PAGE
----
I read all the posts and some of them have quite interesting comments. To the ones that talk about me being selfish, maybe it’s true, I don’t deny it, but even then, if I got married I would be an horrible husband if I remain basically the same person I am now. This is the work of a lifetime, I have a lot of struggles inside myself, that will take time for me to resolve. An then, who knows? Maybe then I will want to get married and have children.

I think that sometimes when people consider another person is being selfish, the other person may actually be being self-centred eg recognising how they really are, doing work on themselves, discerning their call in life. This can seem selfish to others because it can take up so much time and energy that there isn’t much remaining after doing the usual daily chores of life and earning a living.

I also think it is a good idea for people not in a deep relationship (engaged/married) to do what they consider necessary personal work before getting into one or taking it further. Why? because it can be scary when people close to you change. Also it can be scary for the other person when they are not sure what the person close to them is saying to those they are working with - priests, therapists, spiritual directors etc and what the outcome may be.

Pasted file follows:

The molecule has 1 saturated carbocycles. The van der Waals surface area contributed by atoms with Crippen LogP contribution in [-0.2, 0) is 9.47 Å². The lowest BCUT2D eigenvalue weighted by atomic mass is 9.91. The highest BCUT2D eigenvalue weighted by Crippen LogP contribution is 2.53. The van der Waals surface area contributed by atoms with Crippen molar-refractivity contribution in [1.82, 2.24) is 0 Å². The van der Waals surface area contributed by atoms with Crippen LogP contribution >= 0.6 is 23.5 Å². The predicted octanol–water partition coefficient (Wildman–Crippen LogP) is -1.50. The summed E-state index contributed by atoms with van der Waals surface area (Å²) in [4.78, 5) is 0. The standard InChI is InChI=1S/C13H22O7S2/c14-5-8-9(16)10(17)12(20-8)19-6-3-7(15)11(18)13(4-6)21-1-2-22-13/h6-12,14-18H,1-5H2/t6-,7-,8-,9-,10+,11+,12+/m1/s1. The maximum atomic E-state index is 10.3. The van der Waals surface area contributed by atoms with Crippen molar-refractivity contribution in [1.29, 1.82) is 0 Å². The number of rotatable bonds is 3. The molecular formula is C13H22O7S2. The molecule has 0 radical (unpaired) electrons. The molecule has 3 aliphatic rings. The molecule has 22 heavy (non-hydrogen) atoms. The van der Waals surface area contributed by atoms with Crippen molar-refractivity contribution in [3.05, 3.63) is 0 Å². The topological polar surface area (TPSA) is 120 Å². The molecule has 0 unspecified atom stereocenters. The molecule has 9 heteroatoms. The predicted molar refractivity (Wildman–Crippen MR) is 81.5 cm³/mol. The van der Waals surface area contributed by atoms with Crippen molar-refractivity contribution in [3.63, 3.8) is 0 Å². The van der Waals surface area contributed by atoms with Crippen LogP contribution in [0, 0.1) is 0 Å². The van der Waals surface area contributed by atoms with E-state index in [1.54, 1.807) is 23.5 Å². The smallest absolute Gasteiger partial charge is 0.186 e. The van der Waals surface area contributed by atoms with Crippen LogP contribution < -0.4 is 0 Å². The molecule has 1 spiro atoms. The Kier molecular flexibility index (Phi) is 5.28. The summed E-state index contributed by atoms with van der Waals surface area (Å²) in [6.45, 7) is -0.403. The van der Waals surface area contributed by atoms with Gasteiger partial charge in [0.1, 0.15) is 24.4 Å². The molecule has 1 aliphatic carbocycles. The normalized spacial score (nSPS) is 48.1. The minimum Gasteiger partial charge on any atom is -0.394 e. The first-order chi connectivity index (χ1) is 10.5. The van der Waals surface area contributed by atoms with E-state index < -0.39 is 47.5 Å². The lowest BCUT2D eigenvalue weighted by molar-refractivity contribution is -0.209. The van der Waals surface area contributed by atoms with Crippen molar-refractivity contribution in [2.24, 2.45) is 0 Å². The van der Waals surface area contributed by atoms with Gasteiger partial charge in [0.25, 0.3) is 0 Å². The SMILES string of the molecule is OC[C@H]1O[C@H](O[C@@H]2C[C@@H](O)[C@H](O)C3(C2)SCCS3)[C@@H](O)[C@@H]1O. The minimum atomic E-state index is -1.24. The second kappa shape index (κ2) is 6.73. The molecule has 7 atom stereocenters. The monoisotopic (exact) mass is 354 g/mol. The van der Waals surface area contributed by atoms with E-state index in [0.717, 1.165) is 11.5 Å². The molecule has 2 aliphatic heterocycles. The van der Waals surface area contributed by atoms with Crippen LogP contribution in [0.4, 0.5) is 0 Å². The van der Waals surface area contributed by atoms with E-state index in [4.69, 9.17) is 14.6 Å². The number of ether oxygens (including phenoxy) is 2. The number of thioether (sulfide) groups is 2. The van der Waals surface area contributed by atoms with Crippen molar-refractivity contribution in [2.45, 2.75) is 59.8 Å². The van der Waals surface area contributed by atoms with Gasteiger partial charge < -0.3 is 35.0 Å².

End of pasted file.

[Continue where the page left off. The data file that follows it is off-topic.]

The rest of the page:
(An aside - not saying engaged and married people shouldn’t do work on themselves, discernment etc - think they should - but this thread is about singles.)

Best wishes, The Chicken, in your continuing discernment.

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I understand where you’re coming from because I feel much the same. I mean sure I’m capable of doing things for others and being there for them when they need me. And perhaps I could make marriage work, at least on the surface. But I don’t think I could ever commit myself to another person mentally and emotionally. I wish I could because marriage is a tremendous gift, but on the inside I would always look out for myself first. That probably makes me a bad person, even though I try constantly to change, but deep down maybe that’s just who some people are. Perhaps the most selfless thing I could do in my life is not pretend to commit myself to another when they commit themselves to me. Yes I realise the contradiction in that statement but hopefully at least some people out there understand what I’m trying to say. :slight_smile: